Oscar-winning actor Phillip Seymour Hoffman, who was acclaimed for the depth of his abilities, lost his battle with addiction early this month even though he had been to drug rehab many times. Authorities found the 46-year-old actor dead in his home in Manhattan of an apparent overdose. Police found two bags of heroin in the apartment, eight empty heroin bags and a needle in Hoffman’s left arm.
Actor Recently in Drug Rehab
Phillip Seymour Hoffman revealed last year that he had recently spent time in drug treatment to cope with drug addiction. His most recent stint in rehab came after having been sober for 23 years.
Hoffman’s first visit to drug treatment center came in 1989, after he graduated from New York University’s Tisch School of the Arts. He first talked about that experience in 2006, right before he won the Oscar for Best Actor for his role in the film “Capote.” He told 60 Minutes that he chose to go to drug rehab at the age of 22 because he “got panicked” about the possible effects of drug use on his life. Prior to his first stint in treatment, Hoffman had been using drugs and alcohol heavily and indiscriminately.
“Anything I could get my hands on, I liked it all,” he told 60 Minutes.
Hoffman returned to drug rehab in 2013 after falling off the wagon. After 23 years of sobriety, Hoffman’s relapse found him snorting heroin and abusing prescription pills. After relapsing into active addiction for at least a year, Hoffman hoped that drug treatment could help him regain control of his substance abuse issues.
He was wrong.
Hoffman leased the apartment where his body was found after he left the latest treatment facility. His family – consisting of longtime partner Mimi O’Donnell and three daughters – live nearby.
Recovery is a Lifelong Affair
Phillip Seymour Hoffman’s tragic death from a heroin overdose, after 23 years of recovery and two stints in drug rehab, underscores the need for long-term aftercare for people recovering from addiction.
Addiction medicine specialist Dr. Drew Pinsky told CNN that “Someone with an opiate addiction, they are doing pushups their whole lives. And they must work on it all the time. And even working on it, there’s a high rate of relapse. And God willing, they get adequate treatment…and things go well. But often, it’s a…fatal condition.”
Even with treatment from the best addiction resources in the world, addiction is a lifelong disease. It requires lifelong treatment even after inpatient rehab ends. It’s not uncommon for recovering addicts to find themselves back in rehab after many years of sobriety. Recovering addicts must stay in treatment, in the form of counseling and recovery support groups after their time at an inpatient drug treatment center is through in order to maintain their sobriety.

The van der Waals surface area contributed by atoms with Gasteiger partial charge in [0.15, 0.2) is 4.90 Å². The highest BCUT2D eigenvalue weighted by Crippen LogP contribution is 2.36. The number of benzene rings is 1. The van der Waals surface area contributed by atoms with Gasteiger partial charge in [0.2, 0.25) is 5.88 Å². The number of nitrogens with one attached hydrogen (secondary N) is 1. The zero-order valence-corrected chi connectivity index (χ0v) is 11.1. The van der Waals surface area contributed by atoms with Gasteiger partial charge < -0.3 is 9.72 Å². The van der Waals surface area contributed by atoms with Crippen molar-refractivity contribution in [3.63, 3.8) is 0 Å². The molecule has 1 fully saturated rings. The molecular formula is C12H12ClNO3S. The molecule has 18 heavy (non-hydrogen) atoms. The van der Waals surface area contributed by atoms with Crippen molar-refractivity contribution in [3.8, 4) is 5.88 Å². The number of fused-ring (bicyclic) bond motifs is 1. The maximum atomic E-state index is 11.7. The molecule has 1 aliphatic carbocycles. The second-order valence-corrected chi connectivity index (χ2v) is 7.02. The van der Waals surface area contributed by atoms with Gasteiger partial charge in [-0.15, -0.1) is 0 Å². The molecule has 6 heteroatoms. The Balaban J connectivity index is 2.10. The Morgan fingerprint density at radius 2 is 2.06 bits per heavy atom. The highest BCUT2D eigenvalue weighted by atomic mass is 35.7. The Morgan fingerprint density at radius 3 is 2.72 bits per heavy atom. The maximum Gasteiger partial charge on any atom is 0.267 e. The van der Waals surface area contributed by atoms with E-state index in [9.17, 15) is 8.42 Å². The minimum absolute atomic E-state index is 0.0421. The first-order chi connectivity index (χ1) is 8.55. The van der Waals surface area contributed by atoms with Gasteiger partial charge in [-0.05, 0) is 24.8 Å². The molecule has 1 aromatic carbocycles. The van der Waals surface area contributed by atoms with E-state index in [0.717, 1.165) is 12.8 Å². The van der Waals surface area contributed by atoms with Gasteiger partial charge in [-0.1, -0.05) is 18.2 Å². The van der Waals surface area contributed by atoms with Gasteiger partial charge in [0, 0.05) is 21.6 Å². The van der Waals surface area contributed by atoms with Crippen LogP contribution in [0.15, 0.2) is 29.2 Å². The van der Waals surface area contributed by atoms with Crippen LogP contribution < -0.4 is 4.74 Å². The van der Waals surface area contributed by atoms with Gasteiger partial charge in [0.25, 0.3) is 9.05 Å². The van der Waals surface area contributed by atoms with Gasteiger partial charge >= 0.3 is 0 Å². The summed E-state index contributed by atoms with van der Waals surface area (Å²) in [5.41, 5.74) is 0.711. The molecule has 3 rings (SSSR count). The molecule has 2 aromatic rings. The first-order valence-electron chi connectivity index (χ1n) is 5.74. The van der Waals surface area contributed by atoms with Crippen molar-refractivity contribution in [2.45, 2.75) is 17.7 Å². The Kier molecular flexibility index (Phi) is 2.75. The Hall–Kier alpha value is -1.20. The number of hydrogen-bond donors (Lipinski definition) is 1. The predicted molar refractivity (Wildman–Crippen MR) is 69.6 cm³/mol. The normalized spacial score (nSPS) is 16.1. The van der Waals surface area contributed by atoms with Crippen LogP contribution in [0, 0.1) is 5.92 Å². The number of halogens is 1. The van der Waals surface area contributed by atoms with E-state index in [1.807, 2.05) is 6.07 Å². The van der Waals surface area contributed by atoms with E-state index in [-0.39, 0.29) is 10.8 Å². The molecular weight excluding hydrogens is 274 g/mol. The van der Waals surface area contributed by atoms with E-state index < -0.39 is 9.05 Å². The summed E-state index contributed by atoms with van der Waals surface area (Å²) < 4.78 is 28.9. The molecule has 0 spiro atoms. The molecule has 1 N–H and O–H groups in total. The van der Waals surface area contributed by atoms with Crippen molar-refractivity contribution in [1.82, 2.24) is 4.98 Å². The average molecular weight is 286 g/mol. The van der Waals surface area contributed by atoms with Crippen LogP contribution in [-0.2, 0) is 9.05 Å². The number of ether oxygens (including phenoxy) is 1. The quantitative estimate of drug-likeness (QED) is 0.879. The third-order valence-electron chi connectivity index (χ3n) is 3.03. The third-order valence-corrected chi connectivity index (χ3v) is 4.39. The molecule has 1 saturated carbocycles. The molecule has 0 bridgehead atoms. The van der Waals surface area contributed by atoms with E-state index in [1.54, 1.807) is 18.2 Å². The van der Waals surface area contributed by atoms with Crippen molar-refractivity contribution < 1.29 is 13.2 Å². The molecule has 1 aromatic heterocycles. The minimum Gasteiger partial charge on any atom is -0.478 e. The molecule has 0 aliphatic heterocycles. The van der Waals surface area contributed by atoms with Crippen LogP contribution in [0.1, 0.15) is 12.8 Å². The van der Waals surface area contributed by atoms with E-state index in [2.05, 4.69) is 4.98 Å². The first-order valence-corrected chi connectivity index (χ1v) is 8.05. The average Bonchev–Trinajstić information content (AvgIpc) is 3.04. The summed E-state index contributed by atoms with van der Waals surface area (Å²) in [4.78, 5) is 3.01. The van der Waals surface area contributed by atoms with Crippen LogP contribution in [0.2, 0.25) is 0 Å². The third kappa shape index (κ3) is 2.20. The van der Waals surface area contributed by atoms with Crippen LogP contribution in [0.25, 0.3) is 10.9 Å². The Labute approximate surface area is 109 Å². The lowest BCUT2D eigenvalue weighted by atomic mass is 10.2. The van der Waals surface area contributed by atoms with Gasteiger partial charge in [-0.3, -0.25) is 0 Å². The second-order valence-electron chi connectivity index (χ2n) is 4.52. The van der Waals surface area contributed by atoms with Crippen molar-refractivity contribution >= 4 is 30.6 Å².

Recovering Addicts Can Get Too Confident
While there’s no way of knowing if Hoffman really was completely sober for the entire 23 years between his first stint in drug rehab in 1989 and the relapse that led him back to treatment in 2013, it’s not uncommon for recovering addicts who’ve been clean for many years to begin to think that their substance abuse problems are no longer an issue. When that happens, recovering addicts can begin to disengage with addiction aftercare work and that’s where the road to relapse begins.
Relapse Must Be Addressed Seriously
Addiction is a chronic disease and relapse is considered a normal occurrence in recovery. The relapse rate for addiction is about 60 percent, the same for other chronic diseases like diabetes and asthma. What makes the different is how the recovering addict reacts to his or her relapse. An addict who admits that he or she is experiencing a relapse and who seeks continuing professional drug treatment, and re-engages fully in the treatment process, has a better outcome than one who gives up and decides not to go back to rehab or not to participate in treatment.
Even for those who do go to drug rehab and engage fully with treatment, addiction can be fatal. This deadly disease kills without warning – as happened in the sad case of Phillip Seymour Hoffman.
If you or someone you love is struggling with drug addiction, don’t wait to get help. Call FHE Health today at 844-299-0618.